A few
months ago I was sitting on the subway, and a homeless man sat down and
started talking about how Muslims are ruining the country. He kept
asking people to agree with him, just a little bit. No one would. No
one. I felt something I haven’t felt before when confronted by racism. I
felt sad for him. He wasn’t ideological. He was lonely, rejected and he
was looking to belong. He wanted for once to feel like he was accepted
among decent people, that for once there was someone else who was the
trash, not him.

That’s is what racism often is. A way to belong, a cry for help. Its a cry we aren’t very good at answering as a society.

You
don’t have to be homeless to feel like you have have been given a rough
deal. Sometimes it feels like every group is under assault from
someone. Some groups are recognized as having a rough deal, some not so
much. Many feel like there is someone fighting for everyone, except for
them.

The
hypocrisy of women claiming to be for equality then going on to only
bash men used to bother me. It doesn’t any more. Its not a literal
expression of an ideology, its an expression of frustration. Its a way
to find belonging. As a white man, I’m entirely OK, with women sometimes
saying they hate men or black people saying all white people are
racists, because I understand the frustration, and the need to vent. I
understand that its a most human expression of how it sometimes feels,
even if it isn’t entirely factually accurate.

In
a time where the rich and famous have moved in to our social circles
its easy to feel like you are not living up to impossible standards, of
beauty, political correctness and influence, and when it is easier to
find your own group of like minded, we finds comfort in our own tribes.
The truth is that everybody hurts, that we are all vulnerable and
insecure in different ways, and we are all looking to fit in somehow.

When
we are defending our group, it is easy to slip in to a mind set where
the only way we can win, is by having someone else loose. We feed the
ones who hate us by hating them back. Our main motivation in politics is
no longer about to enacting change, or to win over others, but to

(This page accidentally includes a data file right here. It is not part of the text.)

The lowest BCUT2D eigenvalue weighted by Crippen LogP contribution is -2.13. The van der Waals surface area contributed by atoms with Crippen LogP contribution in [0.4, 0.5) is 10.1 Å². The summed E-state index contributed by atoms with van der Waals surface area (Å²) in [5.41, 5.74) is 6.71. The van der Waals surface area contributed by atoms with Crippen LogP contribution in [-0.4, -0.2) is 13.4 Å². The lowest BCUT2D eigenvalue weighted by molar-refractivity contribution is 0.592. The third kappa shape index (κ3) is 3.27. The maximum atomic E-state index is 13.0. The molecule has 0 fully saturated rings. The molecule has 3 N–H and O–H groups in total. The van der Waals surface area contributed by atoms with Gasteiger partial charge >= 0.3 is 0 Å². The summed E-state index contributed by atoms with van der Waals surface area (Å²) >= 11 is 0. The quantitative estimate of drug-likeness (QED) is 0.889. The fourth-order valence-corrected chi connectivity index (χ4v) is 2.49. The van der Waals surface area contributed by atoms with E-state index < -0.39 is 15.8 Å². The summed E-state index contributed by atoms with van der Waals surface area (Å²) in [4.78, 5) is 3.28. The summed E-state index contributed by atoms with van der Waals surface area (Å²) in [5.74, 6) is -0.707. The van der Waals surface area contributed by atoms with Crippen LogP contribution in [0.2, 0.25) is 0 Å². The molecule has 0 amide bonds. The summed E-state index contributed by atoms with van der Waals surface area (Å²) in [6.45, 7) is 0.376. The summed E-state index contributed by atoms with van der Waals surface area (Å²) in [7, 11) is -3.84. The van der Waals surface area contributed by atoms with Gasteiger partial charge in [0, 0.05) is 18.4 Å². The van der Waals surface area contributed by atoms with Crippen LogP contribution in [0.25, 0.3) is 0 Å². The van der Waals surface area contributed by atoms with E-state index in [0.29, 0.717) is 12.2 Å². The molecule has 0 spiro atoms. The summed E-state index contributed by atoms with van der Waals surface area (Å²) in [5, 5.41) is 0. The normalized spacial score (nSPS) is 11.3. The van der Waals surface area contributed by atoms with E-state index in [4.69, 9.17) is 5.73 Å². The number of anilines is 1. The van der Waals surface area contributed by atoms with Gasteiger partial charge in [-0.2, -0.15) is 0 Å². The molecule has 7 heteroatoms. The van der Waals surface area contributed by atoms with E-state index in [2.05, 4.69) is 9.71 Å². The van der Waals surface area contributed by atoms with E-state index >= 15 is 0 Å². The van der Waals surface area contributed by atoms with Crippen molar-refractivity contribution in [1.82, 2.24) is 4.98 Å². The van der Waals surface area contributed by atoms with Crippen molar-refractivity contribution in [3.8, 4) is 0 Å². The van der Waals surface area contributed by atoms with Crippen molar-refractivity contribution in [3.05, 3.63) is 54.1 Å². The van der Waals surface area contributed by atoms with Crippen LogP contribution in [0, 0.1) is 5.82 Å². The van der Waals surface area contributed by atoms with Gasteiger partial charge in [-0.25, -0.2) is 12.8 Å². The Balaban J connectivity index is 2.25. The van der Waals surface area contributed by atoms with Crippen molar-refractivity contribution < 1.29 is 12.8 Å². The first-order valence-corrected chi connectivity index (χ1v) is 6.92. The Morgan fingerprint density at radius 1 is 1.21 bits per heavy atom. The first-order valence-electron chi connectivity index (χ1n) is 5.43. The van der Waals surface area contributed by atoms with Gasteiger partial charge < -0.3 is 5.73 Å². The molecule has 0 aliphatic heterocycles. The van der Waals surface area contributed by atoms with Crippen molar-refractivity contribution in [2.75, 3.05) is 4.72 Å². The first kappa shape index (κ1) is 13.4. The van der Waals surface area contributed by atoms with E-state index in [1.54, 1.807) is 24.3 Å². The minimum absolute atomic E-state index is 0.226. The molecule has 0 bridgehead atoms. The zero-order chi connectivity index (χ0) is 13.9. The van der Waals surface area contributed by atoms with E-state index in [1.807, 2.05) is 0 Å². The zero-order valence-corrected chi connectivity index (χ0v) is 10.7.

belong.

I
wish we would talk more about principles and less about who they should
apply to, but our society isn’t made up of philosophy majors, its made
up of people who express how they feel. Feelings aren’t always logical
or follow ideological rules. I’m a pacifist, but I can still feel like
punching someone on a rare occation. It doesn’t make me a hypocrite to
feel that way, it makes me a human.

If
we really want to heal, we must try to acknowledge peoples feelings and
that they are real and worth caring about, even if they manifest
themselves in opinions that we may find unacceptable.

The
stonewall riots was a momentous moment for the LGTB movement. It was an
expression of rage that had build up over a long time, and for the
people involved it was a tipping point that meant so much. What it
wasn’t, was a good way to put forward their cause to the average New
Yorker who looked out their window to see people throwing bottles
beating police officers and breaking windows.

No,
much of the great progress made by the LGTB movement has been made
slowly on a very personal level. By showing that the nephew still is the
same guy who likes to throw ball and go fishing and hiking, after he
comes out as gay, we make progress. By engaging and being a good friend,
neighbour and family member, by not being combative, that little girl
who happens to like other girls, does more to change society then any
gay pride parade ever could. Its painfully slow but it is working. When
somebody says they “hate fags, but that that guy is ok”, that means that
they are on a journey to something. They haven’t yet arrived, but there
is an opening. Its easy to focus on the “hate” and the “fag” bit, but
maybe we should focus more on seeing if we can find a second gay guy
that could also become “OK”?

I think there is a lot we can learn from this. You don’t change the mind of a racist by calling them a racist.

I
think it would be very good idea for Black lives matter, to give every
police officer in the country a standing invitation to share a one on
one breakfast on any day. Not to argue, not to tell them what they are
doing wrong, but to start building a connection, to listen as much one
shares ones own experiences. That is a very hard ask for people who feel
betrayed by a system. Everybody wants to be accepted, but none of us
are very good at accepting and listening to the people who’s opinions we
don’t share. As a society we all need to work on that.

To
me, making a human connection is more important then changing your
mind. To be honest, I don’t care if we disagree, I’m not here to judge
you, call you names no matter how different our opinions are. I want you
to know that no matter how much we disagree, I will be here for you, I
will listen to you and I will take how you feel seriously. If you need
help in some way I will do my best to help you. I want you to belong, if
with nobody else, then at least with me. And maybe, just maybe some day
you will accept that all people of my kind aren’t as terrible as you
once used to think.